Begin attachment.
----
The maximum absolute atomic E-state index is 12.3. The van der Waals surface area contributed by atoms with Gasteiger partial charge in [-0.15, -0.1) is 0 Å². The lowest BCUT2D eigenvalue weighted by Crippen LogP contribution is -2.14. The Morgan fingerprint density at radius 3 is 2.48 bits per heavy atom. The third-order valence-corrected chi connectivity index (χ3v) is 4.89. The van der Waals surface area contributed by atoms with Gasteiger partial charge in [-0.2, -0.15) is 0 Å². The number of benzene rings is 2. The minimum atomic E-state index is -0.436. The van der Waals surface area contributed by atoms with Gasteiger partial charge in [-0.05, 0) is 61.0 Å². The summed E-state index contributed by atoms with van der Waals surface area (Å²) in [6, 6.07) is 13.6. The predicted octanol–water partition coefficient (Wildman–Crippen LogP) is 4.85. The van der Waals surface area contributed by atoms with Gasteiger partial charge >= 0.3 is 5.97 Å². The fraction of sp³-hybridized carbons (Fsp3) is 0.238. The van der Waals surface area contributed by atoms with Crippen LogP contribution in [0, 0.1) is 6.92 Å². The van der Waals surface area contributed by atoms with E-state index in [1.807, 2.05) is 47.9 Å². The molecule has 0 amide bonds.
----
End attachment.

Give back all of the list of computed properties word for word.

The maximum absolute atomic E-state index is 12.3. The van der Waals surface area contributed by atoms with Gasteiger partial charge in [-0.15, -0.1) is 0 Å². The lowest BCUT2D eigenvalue weighted by Crippen LogP contribution is -2.14. The Morgan fingerprint density at radius 3 is 2.48 bits per heavy atom. The third-order valence-corrected chi connectivity index (χ3v) is 4.89. The van der Waals surface area contributed by atoms with Gasteiger partial charge in [-0.2, -0.15) is 0 Å². The number of benzene rings is 2. The minimum atomic E-state index is -0.436. The van der Waals surface area contributed by atoms with Gasteiger partial charge in [-0.05, 0) is 61.0 Å². The summed E-state index contributed by atoms with van der Waals surface area (Å²) in [6, 6.07) is 13.6. The predicted octanol–water partition coefficient (Wildman–Crippen LogP) is 4.85. The van der Waals surface area contributed by atoms with Gasteiger partial charge >= 0.3 is 5.97 Å². The fraction of sp³-hybridized carbons (Fsp3) is 0.238. The van der Waals surface area contributed by atoms with Crippen LogP contribution in [0, 0.1) is 6.92 Å². The van der Waals surface area contributed by atoms with E-state index in [1.807, 2.05) is 47.9 Å². The molecule has 0 amide bonds.